The transformer mainly consists of the Magnetic circuit, electric circuit, dielectric circuit, tanks, and accessories. The main elements of the transformer are the primary and secondary windings and the steel core. The core of the transformer is made up of silicon steel in order to provide a continuous magnetic path. Usually, the core of the transformer is laminated for minimizing the eddy current loss.
- Magnetic circuit
- Electric circuit
- Core Type Transformer
- Shell Type Transformer
- Dielectric Circuit
- Tanks and Accessories
The magnetic circuit of a transformer consists of core and yoke. The circuit provides the path to the flow of magnetic flux. The transformer consists of a laminated steel core and the two coils. The two coils are insulated from each other and also from the core.
The core of the transformer is constructed from laminations of steel sheet or silicon steel assembled to provide a continuous magnetic path. At usual flux densities, the silicon steel material has low hysteresis losses.
The vertical position on which the coil is wound is called the limb while the horizontal position is known as the yoke.
Construction of the electric circuit of the transformer consists of primary and secondary windings usually made of copper. The Conductors of the rectangular cross-section are generally used for low voltages winding and also for the high voltage winding for large transformers. Conductors of the circular cross-sectional area are used for high voltage winding in the small transformer.
According to the core construction and the manner in which the primary and secondary windings are placed around it, the transformer is named as core type and shell type.
Core Type Transformer
In a simple core type construction of the transformer, a rectangular frame laminations are formed to build the core of the transformer. The laminations are cut in the form of L-shape strips as shown in the figure below. In order to avoid high reluctance at the joints where laminations are butted against each other, the alternate layers are placed differently to eliminate the continuous joints.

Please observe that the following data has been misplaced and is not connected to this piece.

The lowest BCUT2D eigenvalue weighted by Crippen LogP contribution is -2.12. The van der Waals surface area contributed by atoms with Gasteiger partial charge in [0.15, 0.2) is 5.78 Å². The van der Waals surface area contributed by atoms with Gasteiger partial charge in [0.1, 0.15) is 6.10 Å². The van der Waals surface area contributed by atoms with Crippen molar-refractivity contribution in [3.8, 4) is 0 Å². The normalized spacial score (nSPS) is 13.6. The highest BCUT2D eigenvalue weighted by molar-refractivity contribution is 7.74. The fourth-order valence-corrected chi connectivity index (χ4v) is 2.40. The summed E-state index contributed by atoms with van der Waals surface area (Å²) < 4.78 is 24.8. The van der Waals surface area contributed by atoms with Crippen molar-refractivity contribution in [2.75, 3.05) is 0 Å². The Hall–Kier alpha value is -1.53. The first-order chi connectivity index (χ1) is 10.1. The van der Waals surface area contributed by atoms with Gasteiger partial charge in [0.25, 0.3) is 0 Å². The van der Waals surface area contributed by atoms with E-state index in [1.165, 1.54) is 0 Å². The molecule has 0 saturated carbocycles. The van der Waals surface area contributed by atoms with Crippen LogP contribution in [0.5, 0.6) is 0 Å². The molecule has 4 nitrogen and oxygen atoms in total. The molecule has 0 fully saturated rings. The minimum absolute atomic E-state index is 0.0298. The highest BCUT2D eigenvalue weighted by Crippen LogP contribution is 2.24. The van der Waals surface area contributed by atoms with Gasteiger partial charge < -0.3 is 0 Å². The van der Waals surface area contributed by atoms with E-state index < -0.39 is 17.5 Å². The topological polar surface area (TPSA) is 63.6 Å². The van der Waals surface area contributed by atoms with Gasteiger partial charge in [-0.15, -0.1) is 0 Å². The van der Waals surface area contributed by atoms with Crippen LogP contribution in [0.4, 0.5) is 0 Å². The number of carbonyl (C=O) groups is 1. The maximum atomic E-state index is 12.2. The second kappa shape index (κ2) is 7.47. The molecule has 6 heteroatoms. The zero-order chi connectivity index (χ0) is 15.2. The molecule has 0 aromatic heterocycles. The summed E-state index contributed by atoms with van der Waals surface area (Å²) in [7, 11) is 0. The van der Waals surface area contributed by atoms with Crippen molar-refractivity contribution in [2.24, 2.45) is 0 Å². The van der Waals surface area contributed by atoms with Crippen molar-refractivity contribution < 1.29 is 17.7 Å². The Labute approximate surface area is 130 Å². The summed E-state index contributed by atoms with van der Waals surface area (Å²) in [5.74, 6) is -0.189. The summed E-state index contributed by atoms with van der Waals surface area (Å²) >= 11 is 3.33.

The primary and the secondary windings are interleaved to reduce the leakage flux. Half of each winding are placed side by side or concentrically on either limb of the core.
While placing these windings, insulation of Bakelite former is provided between the core and low voltage winding (LV), between the two windings that are between low voltage (LV) and high voltage (HV) windings and also in between coils and yoke. And also in between HV limb and yoke as shown in the figure below.
To reduce the insulation, the low voltage winding is always placed nearer to the core.
Shell Type Transformer
In a shell-type transformer, the individual laminations are cut in the form of long strips of E and I shape as shown in the figure below. It has two magnetic circuits, and the core has three limbs. The central limb carries the whole of the flux whereas the side limbs carry half of the flux. Therefore, the width of the center is double, to that of the outer limbs.
The leakage flux is reduced by the subdivision of the windings which in return have lesser reactances. Both the primary and the secondary windings are placed on the central limb side by side. The low voltage winding is placed nearer to the core and the high voltage winding is placed outside the low voltage winding.
To reduce the cost of lamination between the core and the low voltage winding, the windings are formed and are wound to the cylindrical shape and then the core laminations are inserted later.
The dielectric circuit consists of insulations used in different places in the transformer to insulate the conducting parts. The core is laminated to minimize the eddy current losses. The laminations are insulated from each other by a light coating of varnish or by an oxide layer. The thickness of laminations varies from 0.35mm to 0.5mm for a frequency of 50 Hz.